• 1890: First New York City playground for children established by the Society for Parks and for Children
  • 1891: First school garden opened at George Putnam School in Boston
  • 1894: First “model playground” with modern-type equipment opens at Jane Addams’ Hull House in Chicago
  • 1894-1898: “Modern” playgrounds are opened in Baltimore, Denver, Philadelphia, Pittsburgh, and Minneapolis
  • 1896: John Dewey establishes his school at the University of Chicago
  • 1906: Playground Association of America (PAA) formed
  • 1907: PAA Journal, The Playground, and the Normal Course in Play formed
  • 1909: Massachusetts Playground Act adopted in 40 cities and towns by popular vote, requiring all towns of 10,000 or more to establish public playgrounds

Playgrounds in the 20th Century

The playground concept gained rapid transaction in the first two decades of the 20th century with the play areas a combination of the “loose parts” theory – where balls, ropes, bricks, blocks, etc. were placed for free play – and fixed playground equipment kids in 2021 would recognize such as swings, slides and climbing bars.

The Great Depression, however, sandwiched between two World Wars would hamper the advancement of playground development.

Europe again would lead the way in new concepts with the advent of the “junk” playground which became the modern “adventure” playground concept.

"Carl Theodor Sorensen, a Danish landscape architect, first gave voice to the concept of the adventure playground in 1931. He had observed that children were perfectly at home playing in junkyards and construction sites, and he saw that they seemed to derive some benefit from playing with materials in ways they weren’t normally allowed to,” said Miracle Recreation in its “The History of Playground Equipment.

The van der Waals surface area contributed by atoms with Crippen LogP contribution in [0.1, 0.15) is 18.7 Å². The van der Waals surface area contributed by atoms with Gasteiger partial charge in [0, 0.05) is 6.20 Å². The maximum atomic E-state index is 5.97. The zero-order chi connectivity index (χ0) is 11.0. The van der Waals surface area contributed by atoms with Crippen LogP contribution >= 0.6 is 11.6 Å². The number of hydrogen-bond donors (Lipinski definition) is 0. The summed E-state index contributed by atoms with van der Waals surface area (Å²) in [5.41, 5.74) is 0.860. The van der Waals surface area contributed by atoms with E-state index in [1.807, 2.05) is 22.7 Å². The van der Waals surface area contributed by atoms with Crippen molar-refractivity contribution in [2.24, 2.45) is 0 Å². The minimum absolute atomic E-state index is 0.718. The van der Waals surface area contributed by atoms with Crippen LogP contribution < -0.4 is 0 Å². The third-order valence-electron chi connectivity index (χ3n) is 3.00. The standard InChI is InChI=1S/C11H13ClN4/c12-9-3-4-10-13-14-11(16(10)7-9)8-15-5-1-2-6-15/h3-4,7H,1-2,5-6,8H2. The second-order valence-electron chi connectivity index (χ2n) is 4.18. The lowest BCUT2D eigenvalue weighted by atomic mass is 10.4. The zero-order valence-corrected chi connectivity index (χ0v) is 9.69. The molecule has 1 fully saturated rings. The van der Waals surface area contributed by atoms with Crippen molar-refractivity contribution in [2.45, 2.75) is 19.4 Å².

Dr. Frost says the timeline for the modern playground development looks like:

  • 1918-1945: Period of suspended progress due to Great Depression and World Wars
  • 1943: First “junk” (adventure) playground created in Denmark
  • 1945: Junk playground concept introduced in the United Kingdom and renamed “adventure” playground
  • 1950: First adventure playground opens in Minneapolis, kicking off “novelty” or “imaginative: playground era
  • 1976: American Adventure Playground Association formed
  • 1980 to now: Playgrounds expand becoming standardized, integrated, accessible, and intergenerational

“Today’s adventure playgrounds are a far cry from the ones in the WWII era in terms of equipment. To be considered an adventure playground, the space needs to have a combination of fixed structures and movable materials that kids can explore and use in inventive ways,” says Miracle Recreation. “An adventure playground might have some traditional equipment like slides and climbing structures, but it also needs to have a variety of tools that allow children to build, such as rope ladders, old tires or boards.”

Along with standardization in the last 40 years has come increased safety as a new generation of playground products are built on rounded edges and hard plastic equipment vs. earlier playgrounds that often-featured sharp edges and metal parts.

Contact Churchich Recreation today to find out how we can help your community create a one-of-a-kind playground experience.